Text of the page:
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Writing your introduction


We all need to start somewhere...

We know that every paper starts with an introduction. In fact, every paper starts with an abstract and then an introduction. But when you are in the process of writing a paper, starting with the introduction is probably the worst thing you can do.

In Lewis Carroll's Alice in Wonderland the King gives this advice to the White Rabbit:

“Begin at the beginning, … and go on till you come to the end: then stop.”

That’s great advice for when you’re reading, but horrible advice for writing.

The best place to start when writing is with the results. Write up what you you did, what you want people to know about your work. Results and discussion are often treated together but if they are not, write the results first, then the discussion about the results. Then head back to the methods section and put into the paper what you actually did in the lab. Then the conclusion – what do you want people to remember most about your work? What is the take home message?

Then, after all that, it is time for the introduction.

The introduction gives the background for the story you want to tell. It tells people what has already been done in the field. It tells people why your work is important – what gap you will fill, what you will add to the body of knowledge.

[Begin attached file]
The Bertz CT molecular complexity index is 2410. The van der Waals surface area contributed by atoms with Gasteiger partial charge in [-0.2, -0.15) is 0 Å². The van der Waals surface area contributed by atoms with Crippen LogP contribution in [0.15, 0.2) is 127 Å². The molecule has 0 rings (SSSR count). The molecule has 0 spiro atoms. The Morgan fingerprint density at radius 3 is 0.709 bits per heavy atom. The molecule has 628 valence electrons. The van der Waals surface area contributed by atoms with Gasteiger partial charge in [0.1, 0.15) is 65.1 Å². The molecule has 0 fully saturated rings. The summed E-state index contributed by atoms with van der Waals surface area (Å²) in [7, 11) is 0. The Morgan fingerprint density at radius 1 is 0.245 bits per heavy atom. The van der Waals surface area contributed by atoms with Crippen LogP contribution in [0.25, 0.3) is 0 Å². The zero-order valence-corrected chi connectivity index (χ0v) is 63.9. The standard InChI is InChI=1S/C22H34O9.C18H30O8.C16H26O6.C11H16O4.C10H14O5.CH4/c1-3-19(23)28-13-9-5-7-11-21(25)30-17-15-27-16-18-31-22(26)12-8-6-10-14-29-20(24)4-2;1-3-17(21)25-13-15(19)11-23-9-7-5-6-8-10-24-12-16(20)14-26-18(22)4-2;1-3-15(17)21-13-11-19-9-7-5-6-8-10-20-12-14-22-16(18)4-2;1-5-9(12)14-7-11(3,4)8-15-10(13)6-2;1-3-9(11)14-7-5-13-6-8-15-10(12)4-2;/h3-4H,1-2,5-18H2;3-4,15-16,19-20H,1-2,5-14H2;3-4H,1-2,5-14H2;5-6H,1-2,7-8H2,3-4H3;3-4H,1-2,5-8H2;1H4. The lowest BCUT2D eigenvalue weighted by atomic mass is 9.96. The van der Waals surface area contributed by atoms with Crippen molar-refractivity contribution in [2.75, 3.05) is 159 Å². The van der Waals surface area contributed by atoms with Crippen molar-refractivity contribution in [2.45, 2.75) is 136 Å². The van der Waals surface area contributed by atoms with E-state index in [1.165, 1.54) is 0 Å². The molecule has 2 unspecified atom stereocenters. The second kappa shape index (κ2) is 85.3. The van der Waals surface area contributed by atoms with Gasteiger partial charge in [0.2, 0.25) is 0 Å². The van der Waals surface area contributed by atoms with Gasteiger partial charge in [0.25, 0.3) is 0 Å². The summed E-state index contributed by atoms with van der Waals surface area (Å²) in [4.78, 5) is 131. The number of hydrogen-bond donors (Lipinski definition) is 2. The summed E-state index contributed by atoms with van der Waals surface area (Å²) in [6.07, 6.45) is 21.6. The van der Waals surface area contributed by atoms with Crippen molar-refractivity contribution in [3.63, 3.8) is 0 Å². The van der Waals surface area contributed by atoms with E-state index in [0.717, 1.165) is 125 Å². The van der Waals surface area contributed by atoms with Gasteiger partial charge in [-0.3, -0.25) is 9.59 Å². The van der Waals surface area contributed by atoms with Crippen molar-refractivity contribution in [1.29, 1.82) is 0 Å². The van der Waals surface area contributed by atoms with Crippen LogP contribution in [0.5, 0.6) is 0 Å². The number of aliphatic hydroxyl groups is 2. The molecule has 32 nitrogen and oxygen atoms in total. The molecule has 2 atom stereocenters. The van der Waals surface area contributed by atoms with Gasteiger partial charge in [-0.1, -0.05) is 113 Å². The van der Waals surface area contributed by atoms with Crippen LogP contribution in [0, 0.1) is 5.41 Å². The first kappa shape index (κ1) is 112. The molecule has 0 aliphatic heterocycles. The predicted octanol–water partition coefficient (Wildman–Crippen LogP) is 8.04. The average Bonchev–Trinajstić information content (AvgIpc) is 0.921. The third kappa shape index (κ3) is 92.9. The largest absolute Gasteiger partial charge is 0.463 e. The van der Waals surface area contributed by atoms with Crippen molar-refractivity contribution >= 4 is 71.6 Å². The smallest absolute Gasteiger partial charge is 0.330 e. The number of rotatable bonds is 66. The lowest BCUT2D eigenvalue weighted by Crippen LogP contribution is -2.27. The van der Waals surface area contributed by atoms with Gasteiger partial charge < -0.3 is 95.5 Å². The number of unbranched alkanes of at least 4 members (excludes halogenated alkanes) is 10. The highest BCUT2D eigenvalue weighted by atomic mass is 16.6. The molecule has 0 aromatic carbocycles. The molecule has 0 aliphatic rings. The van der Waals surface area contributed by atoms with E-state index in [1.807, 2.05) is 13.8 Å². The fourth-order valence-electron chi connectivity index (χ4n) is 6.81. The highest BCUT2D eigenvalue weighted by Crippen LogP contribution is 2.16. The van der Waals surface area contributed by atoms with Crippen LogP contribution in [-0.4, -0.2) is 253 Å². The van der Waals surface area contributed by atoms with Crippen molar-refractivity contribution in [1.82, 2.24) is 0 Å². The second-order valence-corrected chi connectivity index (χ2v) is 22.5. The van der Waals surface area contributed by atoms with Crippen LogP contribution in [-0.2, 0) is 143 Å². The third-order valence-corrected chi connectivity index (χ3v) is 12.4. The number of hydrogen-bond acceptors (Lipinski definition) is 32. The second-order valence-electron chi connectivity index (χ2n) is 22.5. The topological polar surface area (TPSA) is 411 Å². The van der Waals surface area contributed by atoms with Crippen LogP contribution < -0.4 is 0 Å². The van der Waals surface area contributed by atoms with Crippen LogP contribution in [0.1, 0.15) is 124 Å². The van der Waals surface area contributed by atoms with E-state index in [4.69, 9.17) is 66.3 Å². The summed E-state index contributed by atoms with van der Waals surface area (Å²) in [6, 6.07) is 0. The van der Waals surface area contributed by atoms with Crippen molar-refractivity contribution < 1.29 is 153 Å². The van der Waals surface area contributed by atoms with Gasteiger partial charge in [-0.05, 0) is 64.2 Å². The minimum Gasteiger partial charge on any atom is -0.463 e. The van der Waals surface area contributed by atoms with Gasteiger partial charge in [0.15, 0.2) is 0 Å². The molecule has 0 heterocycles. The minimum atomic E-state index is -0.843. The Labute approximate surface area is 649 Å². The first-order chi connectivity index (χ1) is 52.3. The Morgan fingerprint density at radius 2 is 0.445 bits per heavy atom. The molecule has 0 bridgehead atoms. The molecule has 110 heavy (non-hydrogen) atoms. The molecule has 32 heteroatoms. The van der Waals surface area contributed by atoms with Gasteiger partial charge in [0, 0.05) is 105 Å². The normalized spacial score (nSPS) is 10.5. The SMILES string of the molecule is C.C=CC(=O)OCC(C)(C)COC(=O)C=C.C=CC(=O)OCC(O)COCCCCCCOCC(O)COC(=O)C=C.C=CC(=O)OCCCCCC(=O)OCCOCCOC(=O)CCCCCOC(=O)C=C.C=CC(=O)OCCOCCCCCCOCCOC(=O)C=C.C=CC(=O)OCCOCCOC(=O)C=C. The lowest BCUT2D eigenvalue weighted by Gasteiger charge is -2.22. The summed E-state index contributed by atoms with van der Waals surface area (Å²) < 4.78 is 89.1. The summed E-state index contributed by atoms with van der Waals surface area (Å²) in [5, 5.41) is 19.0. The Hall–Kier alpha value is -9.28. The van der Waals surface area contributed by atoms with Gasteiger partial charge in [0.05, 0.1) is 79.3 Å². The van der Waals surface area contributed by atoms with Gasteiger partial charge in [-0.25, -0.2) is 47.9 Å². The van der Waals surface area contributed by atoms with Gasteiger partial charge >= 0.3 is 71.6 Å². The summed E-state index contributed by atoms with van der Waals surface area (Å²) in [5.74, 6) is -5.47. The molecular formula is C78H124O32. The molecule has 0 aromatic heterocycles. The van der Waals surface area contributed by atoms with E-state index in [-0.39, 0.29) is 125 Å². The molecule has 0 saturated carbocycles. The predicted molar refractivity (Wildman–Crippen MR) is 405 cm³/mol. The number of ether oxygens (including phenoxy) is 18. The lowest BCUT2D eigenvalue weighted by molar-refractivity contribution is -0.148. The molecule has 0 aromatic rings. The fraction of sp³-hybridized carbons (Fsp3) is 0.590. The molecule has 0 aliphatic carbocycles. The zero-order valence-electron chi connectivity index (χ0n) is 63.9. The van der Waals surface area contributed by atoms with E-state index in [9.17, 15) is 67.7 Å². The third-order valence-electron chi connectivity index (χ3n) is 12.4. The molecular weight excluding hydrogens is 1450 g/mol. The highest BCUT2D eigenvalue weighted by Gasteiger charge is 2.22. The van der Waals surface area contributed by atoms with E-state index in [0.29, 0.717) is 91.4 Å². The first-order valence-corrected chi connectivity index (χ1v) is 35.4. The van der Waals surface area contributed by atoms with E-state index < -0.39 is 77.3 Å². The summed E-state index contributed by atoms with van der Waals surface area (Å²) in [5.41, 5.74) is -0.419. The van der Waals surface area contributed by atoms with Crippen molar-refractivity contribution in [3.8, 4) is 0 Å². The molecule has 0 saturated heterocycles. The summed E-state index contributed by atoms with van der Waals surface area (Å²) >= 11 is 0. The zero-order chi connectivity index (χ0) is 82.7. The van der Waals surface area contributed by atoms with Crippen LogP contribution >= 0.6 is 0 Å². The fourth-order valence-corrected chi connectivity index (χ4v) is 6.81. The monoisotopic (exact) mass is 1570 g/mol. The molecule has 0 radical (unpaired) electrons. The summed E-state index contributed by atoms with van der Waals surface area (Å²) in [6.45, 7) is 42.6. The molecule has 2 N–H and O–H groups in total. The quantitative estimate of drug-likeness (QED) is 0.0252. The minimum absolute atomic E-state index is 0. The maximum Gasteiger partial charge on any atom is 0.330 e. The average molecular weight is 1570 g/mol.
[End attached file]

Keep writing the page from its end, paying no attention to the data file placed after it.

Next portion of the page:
To write this you will need some understanding of what other people have done in the area before you. But you probably have that understanding, at least a little, already. I hope that on your way through your research you read a few papers that other people had written on the subject. 

So go ahead and write a few ideas down. Don’t worry about finding references at this point. Don’t even worry about whether your memory of what others have done is 100% correct. Just write something.

Make sure what you are putting in the paper is relevant to what you have in the results and discussion. This is why it is better to write the results first. You know a whole lot about many things related to your research but people only want to know (in this paper) the background that helps your particular research for this paper make sense. Some information is just not necessary.

If you are worried that you’ve gone off track, head to your conclusion and see if the information you have written relates to the information in the conclusion. If it does, you’re good. If it doesn’t, then it probably doesn’t need to be in the introduction.

And then, once you’ve written the rough draft of the introduction, find all those papers that contain the information that you have written about. Make sure every statement of fact is backed up with a paper from someone else, or you can cite your own published work. That’s perfectly acceptable too.

And after all that, it will be time to write the abstract.

Then you will have a solid paper to give to your supervisor, or to sent to me at for editing.

Ruth Amos